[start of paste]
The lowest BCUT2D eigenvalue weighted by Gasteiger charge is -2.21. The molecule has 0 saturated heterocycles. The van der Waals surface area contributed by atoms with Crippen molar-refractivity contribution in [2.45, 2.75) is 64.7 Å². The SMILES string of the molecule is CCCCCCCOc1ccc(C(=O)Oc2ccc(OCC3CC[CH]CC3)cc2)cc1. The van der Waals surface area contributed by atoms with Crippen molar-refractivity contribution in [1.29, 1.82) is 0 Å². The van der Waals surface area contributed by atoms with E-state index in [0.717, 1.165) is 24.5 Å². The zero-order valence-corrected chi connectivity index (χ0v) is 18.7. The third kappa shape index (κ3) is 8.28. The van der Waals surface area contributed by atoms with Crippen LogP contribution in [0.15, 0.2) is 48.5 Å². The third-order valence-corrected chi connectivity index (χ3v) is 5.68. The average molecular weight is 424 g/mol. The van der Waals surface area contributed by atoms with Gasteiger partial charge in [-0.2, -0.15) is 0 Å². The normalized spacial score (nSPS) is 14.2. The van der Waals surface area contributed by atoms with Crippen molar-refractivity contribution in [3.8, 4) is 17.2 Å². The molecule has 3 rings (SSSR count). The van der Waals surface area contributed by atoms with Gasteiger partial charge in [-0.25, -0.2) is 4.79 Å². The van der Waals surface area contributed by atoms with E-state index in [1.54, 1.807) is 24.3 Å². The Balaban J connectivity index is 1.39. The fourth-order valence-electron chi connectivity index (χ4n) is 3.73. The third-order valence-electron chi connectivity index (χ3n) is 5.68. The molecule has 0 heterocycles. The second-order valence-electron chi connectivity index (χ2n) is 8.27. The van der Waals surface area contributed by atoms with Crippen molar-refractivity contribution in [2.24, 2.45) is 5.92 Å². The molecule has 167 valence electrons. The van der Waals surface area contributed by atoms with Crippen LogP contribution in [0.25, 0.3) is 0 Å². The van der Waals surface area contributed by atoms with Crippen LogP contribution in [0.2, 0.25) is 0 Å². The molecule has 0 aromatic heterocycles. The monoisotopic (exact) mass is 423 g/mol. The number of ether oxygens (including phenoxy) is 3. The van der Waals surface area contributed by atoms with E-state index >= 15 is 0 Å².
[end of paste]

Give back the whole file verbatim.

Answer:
The lowest BCUT2D eigenvalue weighted by Gasteiger charge is -2.21. The molecule has 0 saturated heterocycles. The van der Waals surface area contributed by atoms with Crippen molar-refractivity contribution in [2.45, 2.75) is 64.7 Å². The SMILES string of the molecule is CCCCCCCOc1ccc(C(=O)Oc2ccc(OCC3CC[CH]CC3)cc2)cc1. The van der Waals surface area contributed by atoms with Crippen molar-refractivity contribution in [1.29, 1.82) is 0 Å². The van der Waals surface area contributed by atoms with E-state index in [0.717, 1.165) is 24.5 Å². The zero-order valence-corrected chi connectivity index (χ0v) is 18.7. The third kappa shape index (κ3) is 8.28. The van der Waals surface area contributed by atoms with Crippen LogP contribution in [0.15, 0.2) is 48.5 Å². The third-order valence-corrected chi connectivity index (χ3v) is 5.68. The average molecular weight is 424 g/mol. The van der Waals surface area contributed by atoms with Gasteiger partial charge in [-0.2, -0.15) is 0 Å². The normalized spacial score (nSPS) is 14.2. The van der Waals surface area contributed by atoms with Crippen molar-refractivity contribution in [3.8, 4) is 17.2 Å². The molecule has 3 rings (SSSR count). The van der Waals surface area contributed by atoms with Gasteiger partial charge in [-0.25, -0.2) is 4.79 Å². The van der Waals surface area contributed by atoms with E-state index in [1.54, 1.807) is 24.3 Å². The Balaban J connectivity index is 1.39. The fourth-order valence-electron chi connectivity index (χ4n) is 3.73. The third-order valence-electron chi connectivity index (χ3n) is 5.68. The molecule has 0 heterocycles. The second-order valence-electron chi connectivity index (χ2n) is 8.27. The van der Waals surface area contributed by atoms with Crippen molar-refractivity contribution in [2.24, 2.45) is 5.92 Å². The molecule has 167 valence electrons. The van der Waals surface area contributed by atoms with Crippen LogP contribution in [0.25, 0.3) is 0 Å². The van der Waals surface area contributed by atoms with Crippen LogP contribution in [0.2, 0.25) is 0 Å². The molecule has 0 aromatic heterocycles. The monoisotopic (exact) mass is 423 g/mol. The number of ether oxygens (including phenoxy) is 3. The van der Waals surface area contributed by atoms with E-state index >= 15 is 0 Å².